Our 18 recommendations to improve ice rink refrigeration systems safety
Technical Safety BC has made 18 recommendations to improve safety in ice rink refrigeration systems and prevent an incident similar to the fatal ammonia release event that occurred at the Fernie Memorial Arena on October 17, 2017. The incident at Fernie tragically resulted in three fatalities, as well as the evacuation of 95 residents from 55 nearby homes.
The recommendations are based on the findings from Technical Safety BC’s investigation into the Fernie incident. That investigation identified three areas where evidence indicates contributing factors leading to the incident and the impact to the arena and surrounding community:
- Failure of refrigeration system equipment;
- Operational decisions that contributed to the incident; and,
- Impact of inadequate ventilation and discharge systems following the incident.
The recommendations reach out to different stakeholders who can help make ice rink refrigeration systems safer including: plant owners, maintenance contractors, training providers, municipalities and the Canadian Standards Association. These recommendations seek improvements to:
- owner maintenance programs and organizational design;
- identification of leak hazards and professional disclosure of such hazards;
- training of owners representatives, operators and mechanics;
- secondary coolant system configuration and construction in anticipation of refrigerant leaks; and
- public transparency and a culture of openness around technical systems.
The recommendations include the following:
- Include design, configuration and condition requirements into CSA B52-13 to ensure the secondary coolant portion of a system can safely withstand the effects of a refrigerant leak.
- Implement a refrigeration system maintenance program that addresses: wear-out / end-of-life; resources and approval & accountability.
- Add brine testing, analysis and interpretation to the training and qualifications of refrigeration operators, refrigeration mechanics and 4th class power engineers.
- Provide refrigeration system, maintenance program and worker qualification/skill awareness training to all employees and representatives responsible or involved with approving arena maintenance related activities or expenses.
- Improve training related to maintenance strategies and maintenance program awareness dealing with component wear-out and condition assessment so that graduates can effectively participate with a comprehensive program.
- Implement clear procedures that provide guidance and instructions to employees regarding the hazards associated with leaking chillers and required actions.
- Develop and implement generically applicable emergency situational guidance that can be taught and posted within mechanical rooms.
- Implement procedures for employees interacting with owners and operators to clearly disclose and refer items that are a cause for concern to refrigeration professionals with the necessary training to provide advice.
- Implement training and procedures for refrigeration system managers to identify the limitations of different technical qualifications associated with refrigeration systems and engage independent advisors for items considered a cause for concern.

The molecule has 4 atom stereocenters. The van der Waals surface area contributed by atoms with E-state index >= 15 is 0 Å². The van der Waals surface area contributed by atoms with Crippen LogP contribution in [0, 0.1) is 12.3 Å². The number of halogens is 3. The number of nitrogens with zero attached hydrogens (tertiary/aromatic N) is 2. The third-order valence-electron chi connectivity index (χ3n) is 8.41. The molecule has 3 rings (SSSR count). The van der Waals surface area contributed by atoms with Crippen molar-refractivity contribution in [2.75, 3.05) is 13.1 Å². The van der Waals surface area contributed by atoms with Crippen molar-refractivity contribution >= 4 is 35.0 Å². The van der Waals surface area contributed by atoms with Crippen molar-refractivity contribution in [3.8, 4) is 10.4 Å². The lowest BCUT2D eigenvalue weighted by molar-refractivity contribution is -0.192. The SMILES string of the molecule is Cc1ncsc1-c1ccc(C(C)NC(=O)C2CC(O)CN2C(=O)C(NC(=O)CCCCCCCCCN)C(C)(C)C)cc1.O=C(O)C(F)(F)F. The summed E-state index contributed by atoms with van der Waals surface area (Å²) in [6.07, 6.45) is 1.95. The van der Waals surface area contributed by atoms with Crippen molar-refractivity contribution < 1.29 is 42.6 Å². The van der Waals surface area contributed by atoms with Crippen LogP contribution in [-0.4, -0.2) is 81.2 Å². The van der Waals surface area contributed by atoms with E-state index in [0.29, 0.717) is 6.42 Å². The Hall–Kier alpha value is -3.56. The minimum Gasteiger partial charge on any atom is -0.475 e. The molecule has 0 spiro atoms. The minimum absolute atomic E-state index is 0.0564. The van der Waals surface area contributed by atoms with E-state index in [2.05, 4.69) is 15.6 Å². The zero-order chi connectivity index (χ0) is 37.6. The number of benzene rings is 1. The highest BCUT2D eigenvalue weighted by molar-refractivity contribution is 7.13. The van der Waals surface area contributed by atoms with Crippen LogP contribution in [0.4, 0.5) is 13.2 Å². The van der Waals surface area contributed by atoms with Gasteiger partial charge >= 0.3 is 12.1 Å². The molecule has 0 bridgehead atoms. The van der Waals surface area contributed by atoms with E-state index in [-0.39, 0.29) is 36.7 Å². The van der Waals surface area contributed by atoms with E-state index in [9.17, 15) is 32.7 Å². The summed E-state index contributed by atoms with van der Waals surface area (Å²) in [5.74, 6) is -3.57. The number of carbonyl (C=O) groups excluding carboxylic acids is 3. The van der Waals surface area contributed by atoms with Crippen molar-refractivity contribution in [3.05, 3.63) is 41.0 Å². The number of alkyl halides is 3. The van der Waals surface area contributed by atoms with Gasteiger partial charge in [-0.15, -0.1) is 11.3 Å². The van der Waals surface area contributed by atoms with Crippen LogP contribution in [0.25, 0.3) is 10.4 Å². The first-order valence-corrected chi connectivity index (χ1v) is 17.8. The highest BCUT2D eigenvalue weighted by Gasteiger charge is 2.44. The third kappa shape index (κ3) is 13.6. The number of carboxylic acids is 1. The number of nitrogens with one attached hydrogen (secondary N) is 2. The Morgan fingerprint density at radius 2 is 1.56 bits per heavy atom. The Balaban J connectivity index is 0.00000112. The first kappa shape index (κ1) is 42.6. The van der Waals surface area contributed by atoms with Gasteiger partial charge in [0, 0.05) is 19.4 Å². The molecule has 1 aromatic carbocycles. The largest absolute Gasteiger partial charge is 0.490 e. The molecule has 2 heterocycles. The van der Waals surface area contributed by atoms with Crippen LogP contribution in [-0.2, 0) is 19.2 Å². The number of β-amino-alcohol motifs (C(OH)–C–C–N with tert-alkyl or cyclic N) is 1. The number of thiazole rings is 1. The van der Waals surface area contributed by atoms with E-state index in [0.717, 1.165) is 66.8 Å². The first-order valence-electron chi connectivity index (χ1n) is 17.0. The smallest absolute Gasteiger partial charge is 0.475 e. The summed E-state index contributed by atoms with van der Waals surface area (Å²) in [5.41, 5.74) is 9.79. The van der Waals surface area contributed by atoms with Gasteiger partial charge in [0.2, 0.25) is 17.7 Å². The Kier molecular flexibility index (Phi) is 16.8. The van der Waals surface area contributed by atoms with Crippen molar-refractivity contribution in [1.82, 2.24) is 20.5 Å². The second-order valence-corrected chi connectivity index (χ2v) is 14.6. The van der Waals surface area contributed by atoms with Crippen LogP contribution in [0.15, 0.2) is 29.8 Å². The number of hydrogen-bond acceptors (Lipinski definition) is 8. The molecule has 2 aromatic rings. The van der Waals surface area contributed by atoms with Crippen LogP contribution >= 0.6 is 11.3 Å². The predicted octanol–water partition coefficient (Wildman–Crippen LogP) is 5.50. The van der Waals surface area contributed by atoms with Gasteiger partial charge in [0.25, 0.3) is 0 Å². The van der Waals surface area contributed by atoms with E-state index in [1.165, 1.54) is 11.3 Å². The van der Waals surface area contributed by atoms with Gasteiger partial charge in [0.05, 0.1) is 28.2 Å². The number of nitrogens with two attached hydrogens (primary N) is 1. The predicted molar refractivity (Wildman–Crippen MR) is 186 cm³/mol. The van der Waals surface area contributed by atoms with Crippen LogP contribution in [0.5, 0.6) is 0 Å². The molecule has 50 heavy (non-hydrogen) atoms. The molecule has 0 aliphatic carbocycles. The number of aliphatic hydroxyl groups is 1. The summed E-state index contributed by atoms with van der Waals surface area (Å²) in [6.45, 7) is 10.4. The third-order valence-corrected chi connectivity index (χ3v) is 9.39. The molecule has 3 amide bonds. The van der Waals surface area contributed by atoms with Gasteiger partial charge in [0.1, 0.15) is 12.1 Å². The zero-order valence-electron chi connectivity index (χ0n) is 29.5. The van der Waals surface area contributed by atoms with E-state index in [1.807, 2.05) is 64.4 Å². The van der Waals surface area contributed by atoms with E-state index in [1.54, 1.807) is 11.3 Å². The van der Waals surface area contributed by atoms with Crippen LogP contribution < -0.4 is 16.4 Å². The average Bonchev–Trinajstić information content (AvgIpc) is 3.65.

- Incorporate safety risk assessments into asset management planning activities for all arena and curling refrigeration systems and mechanical rooms.
- Conduct an assessment of the organizational design and assigned resourcing for positions that are accountable for technical system management.
- Conduct an assessment and test of ventilation systems to evaluate effective internal ventilation of the mechanical room and external discharge in a manner that minimizes risk of exposure.
- Implement leak rupture ventilation requirements into CSA B52-13 that consider leakage scenarios, system performance and airflow within and outside of the mechanical room.
- Implement a requirement into CSA B52-13 to assess and verify by test that the ventilation systems effectively exhaust the mechanical room and externally discharge exhausted air in a manner that minimizes the risk of exposure.
- Re-evaluate the intended purpose of the emergency discharge provisions of CSA B52-13 Annex B and consider eliminating it from the code or discouraging its use.
- Inspect all emergency discharge piping and confirm that routing does not enter any spaces that present a risk to public safety.
- Review and amend guidance relating to the operation of an emergency discharge system such that specific scenarios where the benefits outweigh the risks are clearly identified and the necessary information to perform an emergency risk assessment is identified.
- Make publicly available the following information associated with management and oversight of regulated refrigeration systems at public assembly facilities (such as arenas):
- refrigeration system maintenance programs for regulated equipment;
- related capital budgeting plans for supporting maintenance programs;
- assessment and audit criteria;
- results of assessments and audits;
- independent recommendations relating to the condition of equipment, including recommendations from maintenance contractors for repair or replacement; and,
- any other information relevant to the assessment, audits and overall safety of the technical equipment and its management programs.
Learn about the ongoing work we are doing to improve the safety of the technical equipment we regulate in British Columbia.